Similarly, the unlamented former health secretary, Matt Hancock, was too busy grandstanding and relishing restricting our liberties – while taking a few of his own in pursuit of a mistress – to address the failure of the NHS to test people with serious diseases other than Covid, such as cancer. Nor did he appear to grasp the realities of a service that was buckling before Covid and is in a worse state now; nor bring any influence to bear on either the prime minister or the Treasury to ensure real increases in funding. Friends of Sajid Javid, Hancock’s successor, say that his unusually low public profile since taking over is largely because of the awesome scope of the problems he has inherited.
But then thinking ahead is alien to much of this government: it is all about the present exercise of power and not about “the prevention of preventable evils”. It is not just the low calibre of so many ministers, but their lack of experience, either in politics or in the world outside Westminster. It’s why Williamson was never able to engage with the problems the pandemic would provide for those taking public examinations. Similarly, he never properly understood that his so-called “free speech Bill” would only scratch the surface of the problems plaguing higher education, where identity politics threatens academic freedom and freedom of expression, damaging students who are the future of the country. The unfortunate Buckland did see the difficulties with the backlog of criminal cases – where someone offending today might wait two and a half years before having their day in court (if the crime is not terribly serious) – and the mockery they make of the rule of law.
The flight from Afghanistan was the worst debacle: Johnson and Raab, the latter on holiday and the former effectively on permanent vacation from his true responsibilities, presided over a disorderly withdrawal, despite the best efforts of an overstretched and underfunded British Army
Yet it is perhaps on the international stage that our absence of true statesmanship causes Britain the greatest humiliation. To “get Brexit done” Johnson accepted a settlement that included the Northern Ireland protocol; within six months of winning an election on that premise he sought to break international law by threatening to abrogate it. Because of his flippant and slapdash approach to politics, he failed to grasp what the treaty meant when he concluded it. More recently, together with Joe Biden, who has similarly disappointed on the world stage, Johnson concluded the recent AUKUS pact with Australia without beginning to understand the diplomatic damage it would cause to Britain’s other allies, notably France. The flight from Afghanistan was the worst debacle: Johnson and Raab, the latter on holiday and the former effectively on permanent vacation from his true responsibilities, presided over a disorderly withdrawal, despite the best efforts of an overstretched and underfunded British Army. America was at even greater fault; but the impression our joint impotence created among those regimes who do not necessarily wish us well, such as China, Russia and Iran, was one of amateurishness and decadence.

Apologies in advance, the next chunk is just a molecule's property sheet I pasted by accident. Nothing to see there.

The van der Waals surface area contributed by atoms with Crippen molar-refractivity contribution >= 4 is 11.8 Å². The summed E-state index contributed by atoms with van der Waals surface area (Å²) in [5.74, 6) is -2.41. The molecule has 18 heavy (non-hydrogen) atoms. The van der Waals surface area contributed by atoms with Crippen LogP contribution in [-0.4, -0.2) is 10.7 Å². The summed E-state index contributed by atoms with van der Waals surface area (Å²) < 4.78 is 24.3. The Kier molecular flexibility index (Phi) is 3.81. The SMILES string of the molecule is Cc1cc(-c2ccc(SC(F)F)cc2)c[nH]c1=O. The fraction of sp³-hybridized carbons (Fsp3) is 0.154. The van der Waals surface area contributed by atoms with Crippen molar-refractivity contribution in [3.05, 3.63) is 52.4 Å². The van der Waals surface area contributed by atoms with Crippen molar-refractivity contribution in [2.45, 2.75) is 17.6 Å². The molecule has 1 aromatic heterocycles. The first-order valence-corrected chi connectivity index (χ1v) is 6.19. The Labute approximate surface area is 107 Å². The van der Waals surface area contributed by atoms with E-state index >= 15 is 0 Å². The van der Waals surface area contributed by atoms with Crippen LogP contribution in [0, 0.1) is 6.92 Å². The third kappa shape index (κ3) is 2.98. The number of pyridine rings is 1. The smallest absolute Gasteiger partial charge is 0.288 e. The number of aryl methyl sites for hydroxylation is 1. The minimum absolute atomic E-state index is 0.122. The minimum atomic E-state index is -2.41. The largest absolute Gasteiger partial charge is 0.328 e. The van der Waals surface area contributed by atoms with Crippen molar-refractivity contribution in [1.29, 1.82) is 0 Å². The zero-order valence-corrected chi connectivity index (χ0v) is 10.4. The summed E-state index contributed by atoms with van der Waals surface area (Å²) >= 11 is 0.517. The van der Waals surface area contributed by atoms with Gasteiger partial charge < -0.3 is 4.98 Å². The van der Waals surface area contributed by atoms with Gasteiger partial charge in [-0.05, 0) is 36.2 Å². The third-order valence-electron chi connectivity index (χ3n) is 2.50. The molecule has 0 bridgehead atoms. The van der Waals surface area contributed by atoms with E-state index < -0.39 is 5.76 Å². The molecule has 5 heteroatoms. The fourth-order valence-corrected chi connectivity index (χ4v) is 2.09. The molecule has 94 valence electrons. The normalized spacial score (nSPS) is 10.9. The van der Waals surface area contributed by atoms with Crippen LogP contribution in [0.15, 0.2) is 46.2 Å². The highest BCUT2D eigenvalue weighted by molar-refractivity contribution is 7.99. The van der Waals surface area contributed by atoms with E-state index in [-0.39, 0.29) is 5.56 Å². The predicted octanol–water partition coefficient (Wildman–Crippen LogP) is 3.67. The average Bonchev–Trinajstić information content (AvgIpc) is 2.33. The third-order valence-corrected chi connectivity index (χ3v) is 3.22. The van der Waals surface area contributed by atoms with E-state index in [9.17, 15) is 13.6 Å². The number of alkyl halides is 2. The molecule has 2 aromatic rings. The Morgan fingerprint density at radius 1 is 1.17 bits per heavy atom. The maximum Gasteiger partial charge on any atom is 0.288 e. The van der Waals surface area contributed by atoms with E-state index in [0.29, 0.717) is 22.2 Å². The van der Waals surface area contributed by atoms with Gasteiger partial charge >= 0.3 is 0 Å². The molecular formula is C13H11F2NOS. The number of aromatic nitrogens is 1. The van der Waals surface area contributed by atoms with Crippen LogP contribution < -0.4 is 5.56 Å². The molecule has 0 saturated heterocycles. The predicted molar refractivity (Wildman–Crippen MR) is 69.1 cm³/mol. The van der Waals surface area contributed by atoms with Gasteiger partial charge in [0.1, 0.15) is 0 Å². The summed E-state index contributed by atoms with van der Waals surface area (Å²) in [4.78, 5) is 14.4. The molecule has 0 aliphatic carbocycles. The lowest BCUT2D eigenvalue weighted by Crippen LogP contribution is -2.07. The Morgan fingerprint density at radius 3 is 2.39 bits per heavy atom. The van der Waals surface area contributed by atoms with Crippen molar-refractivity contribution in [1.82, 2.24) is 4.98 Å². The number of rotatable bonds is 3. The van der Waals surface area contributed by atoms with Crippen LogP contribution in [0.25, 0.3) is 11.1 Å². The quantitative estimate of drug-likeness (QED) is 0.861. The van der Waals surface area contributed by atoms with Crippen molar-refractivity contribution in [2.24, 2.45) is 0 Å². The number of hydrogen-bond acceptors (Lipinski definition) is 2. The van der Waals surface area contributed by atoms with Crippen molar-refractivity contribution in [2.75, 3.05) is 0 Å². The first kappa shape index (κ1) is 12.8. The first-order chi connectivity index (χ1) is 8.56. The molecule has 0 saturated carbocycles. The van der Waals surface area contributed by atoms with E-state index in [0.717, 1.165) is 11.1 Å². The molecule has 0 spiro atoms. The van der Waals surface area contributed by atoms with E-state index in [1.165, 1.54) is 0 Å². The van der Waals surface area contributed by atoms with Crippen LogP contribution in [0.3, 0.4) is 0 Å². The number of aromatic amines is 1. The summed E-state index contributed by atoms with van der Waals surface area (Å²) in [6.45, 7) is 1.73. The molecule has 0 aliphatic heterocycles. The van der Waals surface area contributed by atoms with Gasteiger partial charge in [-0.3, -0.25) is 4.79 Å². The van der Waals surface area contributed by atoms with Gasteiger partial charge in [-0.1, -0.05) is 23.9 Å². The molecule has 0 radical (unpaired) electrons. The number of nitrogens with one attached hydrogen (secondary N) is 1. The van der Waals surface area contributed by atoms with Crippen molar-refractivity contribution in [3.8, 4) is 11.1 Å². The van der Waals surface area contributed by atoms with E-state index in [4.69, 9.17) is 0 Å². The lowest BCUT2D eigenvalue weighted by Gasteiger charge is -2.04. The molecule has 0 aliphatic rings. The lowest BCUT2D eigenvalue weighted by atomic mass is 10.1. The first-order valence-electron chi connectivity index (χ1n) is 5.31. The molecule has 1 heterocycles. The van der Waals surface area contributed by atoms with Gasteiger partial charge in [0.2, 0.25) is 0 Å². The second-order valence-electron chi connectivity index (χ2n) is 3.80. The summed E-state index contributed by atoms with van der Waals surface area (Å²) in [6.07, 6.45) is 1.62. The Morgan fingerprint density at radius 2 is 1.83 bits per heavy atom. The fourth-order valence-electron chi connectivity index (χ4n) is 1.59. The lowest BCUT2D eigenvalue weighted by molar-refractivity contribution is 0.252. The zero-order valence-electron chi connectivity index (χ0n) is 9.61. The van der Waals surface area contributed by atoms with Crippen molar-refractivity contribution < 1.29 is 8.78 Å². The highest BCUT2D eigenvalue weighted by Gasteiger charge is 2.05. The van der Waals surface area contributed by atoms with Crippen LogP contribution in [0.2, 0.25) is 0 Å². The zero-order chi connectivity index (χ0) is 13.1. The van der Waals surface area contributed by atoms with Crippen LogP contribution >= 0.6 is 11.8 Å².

Statesmanship, in any true understanding of the term, requires not just that ministers exercise wisdom to safeguard the domestic interests of those who elect them, but to ensure the security and diplomatic effectiveness of the nation in the world. The present ministry does no such thing. Indeed, it is possible that the only person of influence with a serious grasp of what statesmanship entails – and why in its purest form it is democracy’s greatest safeguard of the nation and its people – is our most experienced practitioner of statecraft, the Queen. One wonders what she must say to some of her ministers, not least her prime minister, in the privacy of an audience; or, indeed, the nature of the private thoughts she might have about them. After all, she had the clearest experience of the abandonment of statesmanship when, in the autumn of 2019, her prime minister sent Jacob Rees-Mogg to Balmoral to lie to her about the need to prorogue parliament – something the courts subsequently overturned. It was more proof than one could ever need that some very basic rules of how to govern have been ignored and then forgotten. Britain is being served abysmally as a result. The results are all around us, and they are multiplying.
Simon Heffer is a historian, columnist for the Telegraph and Professorial Research Fellow at the University of Buckingham